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How do skip traces work… The Verde’s Group method

A skip trace usually doesn’t go like it does in the movie or books. If someone has jumped bail, or taken off with a bunch of money or information, or just disappeared mysteriously, there is rarely a chase scene that leads to lots of mayhem.

In fact, most skip trace work is done on the phone and the computer, with the private investigator tapping private and public resources and relationships in order to find the most likely place the fugitive might have landed.

Here’s USAJOBS.gov video on finding a missing person. The work that they’ve done in helping people and agencies has been amazing.

Once a list of potential destinations is put together, the PI will harness local resources or travel to the spots directly, at the preference of the client, and locate the fugitive. Taking the fugitive into custody is a service Verde can provide, but it’s not normal.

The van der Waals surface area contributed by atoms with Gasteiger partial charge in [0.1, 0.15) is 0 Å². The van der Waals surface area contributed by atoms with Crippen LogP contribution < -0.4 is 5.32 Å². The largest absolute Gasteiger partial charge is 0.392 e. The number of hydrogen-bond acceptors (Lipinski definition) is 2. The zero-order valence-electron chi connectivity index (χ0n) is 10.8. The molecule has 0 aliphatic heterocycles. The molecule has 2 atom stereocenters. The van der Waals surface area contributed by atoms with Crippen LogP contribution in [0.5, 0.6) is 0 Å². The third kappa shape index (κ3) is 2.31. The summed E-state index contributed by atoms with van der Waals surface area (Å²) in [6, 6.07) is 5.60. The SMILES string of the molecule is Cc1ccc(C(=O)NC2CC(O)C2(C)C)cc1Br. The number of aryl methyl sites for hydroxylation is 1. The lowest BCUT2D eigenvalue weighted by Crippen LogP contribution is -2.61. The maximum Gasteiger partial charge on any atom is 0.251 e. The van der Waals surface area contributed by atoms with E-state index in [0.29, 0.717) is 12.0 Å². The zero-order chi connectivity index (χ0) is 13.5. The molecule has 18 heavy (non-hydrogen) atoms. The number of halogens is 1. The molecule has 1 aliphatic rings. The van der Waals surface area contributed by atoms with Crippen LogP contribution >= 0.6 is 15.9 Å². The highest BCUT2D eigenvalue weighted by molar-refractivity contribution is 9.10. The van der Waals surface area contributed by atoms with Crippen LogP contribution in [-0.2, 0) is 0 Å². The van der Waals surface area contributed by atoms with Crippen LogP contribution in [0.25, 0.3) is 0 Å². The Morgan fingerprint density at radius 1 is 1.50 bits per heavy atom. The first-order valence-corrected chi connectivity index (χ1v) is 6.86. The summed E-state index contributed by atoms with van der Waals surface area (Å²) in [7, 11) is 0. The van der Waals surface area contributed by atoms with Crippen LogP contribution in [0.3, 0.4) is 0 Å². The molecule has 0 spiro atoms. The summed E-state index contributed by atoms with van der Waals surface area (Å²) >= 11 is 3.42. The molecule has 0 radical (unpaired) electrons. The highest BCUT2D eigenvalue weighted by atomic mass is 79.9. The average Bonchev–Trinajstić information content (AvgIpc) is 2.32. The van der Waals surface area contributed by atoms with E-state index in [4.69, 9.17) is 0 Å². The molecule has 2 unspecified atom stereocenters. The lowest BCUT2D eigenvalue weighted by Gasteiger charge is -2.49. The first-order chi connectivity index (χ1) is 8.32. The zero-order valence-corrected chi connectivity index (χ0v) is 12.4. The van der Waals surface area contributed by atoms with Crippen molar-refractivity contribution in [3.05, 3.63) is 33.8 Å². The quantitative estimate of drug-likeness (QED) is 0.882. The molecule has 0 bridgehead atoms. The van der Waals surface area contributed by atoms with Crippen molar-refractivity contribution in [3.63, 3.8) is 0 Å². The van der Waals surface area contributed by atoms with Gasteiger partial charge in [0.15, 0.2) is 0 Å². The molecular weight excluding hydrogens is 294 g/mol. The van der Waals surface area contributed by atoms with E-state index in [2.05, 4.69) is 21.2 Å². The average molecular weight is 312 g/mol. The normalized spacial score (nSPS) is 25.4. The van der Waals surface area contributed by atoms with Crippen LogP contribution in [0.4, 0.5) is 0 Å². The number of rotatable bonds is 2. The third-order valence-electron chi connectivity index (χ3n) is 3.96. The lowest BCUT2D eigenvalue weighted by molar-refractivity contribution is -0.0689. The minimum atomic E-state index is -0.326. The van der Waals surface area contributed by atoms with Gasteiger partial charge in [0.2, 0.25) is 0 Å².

Usually the officials in the area will want to be involved in the legal capture of the person who’s on the run. In the case of missing persons who don’t want to be found, the Verde Group investigator will report this back to the client. The goal, after all, is the truth.

The most high profile skip trace case that Verde Group has been involved in took place in 1996, when Brian Alphonse was charged with locating known womanizer and erstwhile Russian restaurateur Mac Tynayt.

Mac was eventually located hiding below his own Russian eatery with his then-current girlfriend, Loretta Howard. While Alphonse was credited as the lead investigator on the job, he maintains that solve was brought by Mac’s previous lover, waitress and exotic belly dancer Belinda Hood.

Belinda’s subsequent arrest on the murder charges related to the deaths of both Mac and Loretta and her highly publicized unwillingness to budge from the trap door that held Mac and Loretta under the restaurant for two weeks led to a lot of press coverage for Alphonse.